Enter Miami University (Oxford, OH). This popular university actually has its own varsity esports team which, according to an article in Education Dive, has a big-time following! (A game last year drew a larger audience than three major sports combined over the course of an entire season!) Interestingly, colleges are examining where to house an esports team; at Miami it’s part of the Armstrong Institute for Integrated Media Studies. Some are offering scholarships to “athletes” and may see it has a way of attracting international students.
The model at Miami is not only futuristic, but it’s also fun! But does it mean no more sitting in the stands on a chilly, autumn day?
Food Options. Yes, students are seriously weighing food options in their college decision, according to an article in the Wall Street Journal. Colleges doing their best to ensure student brain growth with natural ingredients include the University of Texas at Austin, U Mass Amherst, Rice and CU Boulder, while students are working the land at William & Mary and Yale. (At Yale, “… students thresh wheat to lend context to readings of Anna Karenina and grind grain into a flatbread dough made from a recipe in Yale’s Beinecke Rare Book & Manuscript Library.”) According to the article, the head of dining services at Virginia Tech actually selected free-trade coffee beans on a trip Nicaragua.
Yale goes bucolic.
The University of Richmond is a hot commodity in New Jersey. Students tell me they like the look and feel of the campus. I like the curriculum, particularly the integration of liberal arts with the Robins School of Business and the Jepson School of Leadership Studies.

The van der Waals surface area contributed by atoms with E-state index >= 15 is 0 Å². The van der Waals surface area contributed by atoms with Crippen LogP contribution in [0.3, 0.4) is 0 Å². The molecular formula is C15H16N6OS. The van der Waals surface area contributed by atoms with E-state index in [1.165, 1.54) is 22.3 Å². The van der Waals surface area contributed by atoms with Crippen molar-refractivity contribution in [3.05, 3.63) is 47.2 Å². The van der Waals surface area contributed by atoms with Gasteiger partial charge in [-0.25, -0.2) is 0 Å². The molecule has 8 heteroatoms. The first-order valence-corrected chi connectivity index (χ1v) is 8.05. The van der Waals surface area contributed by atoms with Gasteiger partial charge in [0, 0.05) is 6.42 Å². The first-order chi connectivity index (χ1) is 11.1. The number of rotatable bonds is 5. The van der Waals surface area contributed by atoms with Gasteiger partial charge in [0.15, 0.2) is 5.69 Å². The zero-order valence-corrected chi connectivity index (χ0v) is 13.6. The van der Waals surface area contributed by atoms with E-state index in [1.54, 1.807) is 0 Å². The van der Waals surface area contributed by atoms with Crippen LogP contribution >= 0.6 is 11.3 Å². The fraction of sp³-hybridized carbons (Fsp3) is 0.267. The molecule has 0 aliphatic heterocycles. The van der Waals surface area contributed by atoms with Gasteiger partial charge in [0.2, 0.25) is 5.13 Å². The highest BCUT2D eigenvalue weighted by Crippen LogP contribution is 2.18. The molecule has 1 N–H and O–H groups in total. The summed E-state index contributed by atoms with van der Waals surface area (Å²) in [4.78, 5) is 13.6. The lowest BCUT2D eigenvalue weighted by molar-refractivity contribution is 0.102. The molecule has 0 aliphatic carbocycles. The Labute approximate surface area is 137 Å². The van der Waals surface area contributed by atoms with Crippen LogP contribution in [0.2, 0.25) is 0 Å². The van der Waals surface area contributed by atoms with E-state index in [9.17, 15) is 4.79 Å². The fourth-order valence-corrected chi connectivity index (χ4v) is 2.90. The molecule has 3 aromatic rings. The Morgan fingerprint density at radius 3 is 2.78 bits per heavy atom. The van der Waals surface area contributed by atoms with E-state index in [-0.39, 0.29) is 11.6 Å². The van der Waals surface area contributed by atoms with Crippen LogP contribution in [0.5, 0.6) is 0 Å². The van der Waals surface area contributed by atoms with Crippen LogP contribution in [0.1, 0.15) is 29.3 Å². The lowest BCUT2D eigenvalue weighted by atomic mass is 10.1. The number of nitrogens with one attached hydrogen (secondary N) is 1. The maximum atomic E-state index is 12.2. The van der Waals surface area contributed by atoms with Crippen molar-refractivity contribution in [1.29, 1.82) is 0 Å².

Don’t fear these spiders; they attend Richmond!
Rankings should not be the basis of your student’s college plan. After all, a college that has the right curriculum and wants your student is better than a college that turns up high on a list. But with international universities continuing to make advances—and more U.S. students going abroad—it was interesting to read “U.S. Colleges Slip in Global Rankings” in last week’s Wall Street Journal. Though the United States still dominates the list, it has lost ground to the United Kingdom and China. The great Oxford and Cambridge hold the top two spots in the 2018 Times Higher Education World University Rankings.
The Coalition App: Not the Best Look and Feel
For all the time they had to launch, you would think the Coalition App would’ve come out sparkling. But from what I’ve seen, it’s a poor runner-up to the Common App. Students must self-report data before being allowed to open a supplement. It’s not visually pleasing. But my biggest issue is the 500-word cap on the essay, which really doesn’t challenge budding writers nor allow experienced writers the opportunity to elaborate on their story in any great detail.
Exclusively on Coalition App are large state universities such as Rutgers, Maryland, Penn State, Virginia Tech and Pitt. I advise students who are also applying to Common App schools to write a 650-word essay first and edit it for the Coalition.
Mastering the College Interview
Does your student have a college interview? Get in touch with me for interview prep, or use my new primer, Mastering the College Interview, now available on iBooks. I urge any student with an upcoming interview to come see me for a pre-game warmup.
Will your college process be stress-free? It’s unlikely. But unCommon Apps will continue to keep you informed and provide assistance when needed. Be sure to email me with questions and concerns.